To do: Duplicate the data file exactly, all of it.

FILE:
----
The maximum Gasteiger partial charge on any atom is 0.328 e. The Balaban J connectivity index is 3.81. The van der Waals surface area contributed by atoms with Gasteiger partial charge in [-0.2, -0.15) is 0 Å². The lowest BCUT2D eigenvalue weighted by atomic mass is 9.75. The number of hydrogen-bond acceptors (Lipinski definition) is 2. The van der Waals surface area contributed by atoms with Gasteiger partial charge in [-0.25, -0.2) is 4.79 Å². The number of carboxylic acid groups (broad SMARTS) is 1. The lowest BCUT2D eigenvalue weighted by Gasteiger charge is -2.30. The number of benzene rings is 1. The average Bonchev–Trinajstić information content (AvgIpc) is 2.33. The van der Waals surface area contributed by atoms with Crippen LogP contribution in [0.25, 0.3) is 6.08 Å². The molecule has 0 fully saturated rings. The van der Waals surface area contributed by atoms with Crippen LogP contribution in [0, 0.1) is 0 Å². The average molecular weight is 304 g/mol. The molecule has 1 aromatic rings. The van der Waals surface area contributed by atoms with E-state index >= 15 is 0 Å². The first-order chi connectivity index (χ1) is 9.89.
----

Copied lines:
The maximum Gasteiger partial charge on any atom is 0.328 e. The Balaban J connectivity index is 3.81. The van der Waals surface area contributed by atoms with Gasteiger partial charge in [-0.2, -0.15) is 0 Å². The lowest BCUT2D eigenvalue weighted by atomic mass is 9.75. The number of hydrogen-bond acceptors (Lipinski definition) is 2. The van der Waals surface area contributed by atoms with Gasteiger partial charge in [-0.25, -0.2) is 4.79 Å². The number of carboxylic acid groups (broad SMARTS) is 1. The lowest BCUT2D eigenvalue weighted by Gasteiger charge is -2.30. The number of benzene rings is 1. The average Bonchev–Trinajstić information content (AvgIpc) is 2.33. The van der Waals surface area contributed by atoms with Crippen LogP contribution in [0.25, 0.3) is 6.08 Å². The molecule has 0 fully saturated rings. The van der Waals surface area contributed by atoms with Crippen LogP contribution in [0, 0.1) is 0 Å². The average molecular weight is 304 g/mol. The molecule has 1 aromatic rings. The van der Waals surface area contributed by atoms with E-state index >= 15 is 0 Å². The first-order chi connectivity index (χ1) is 9.89.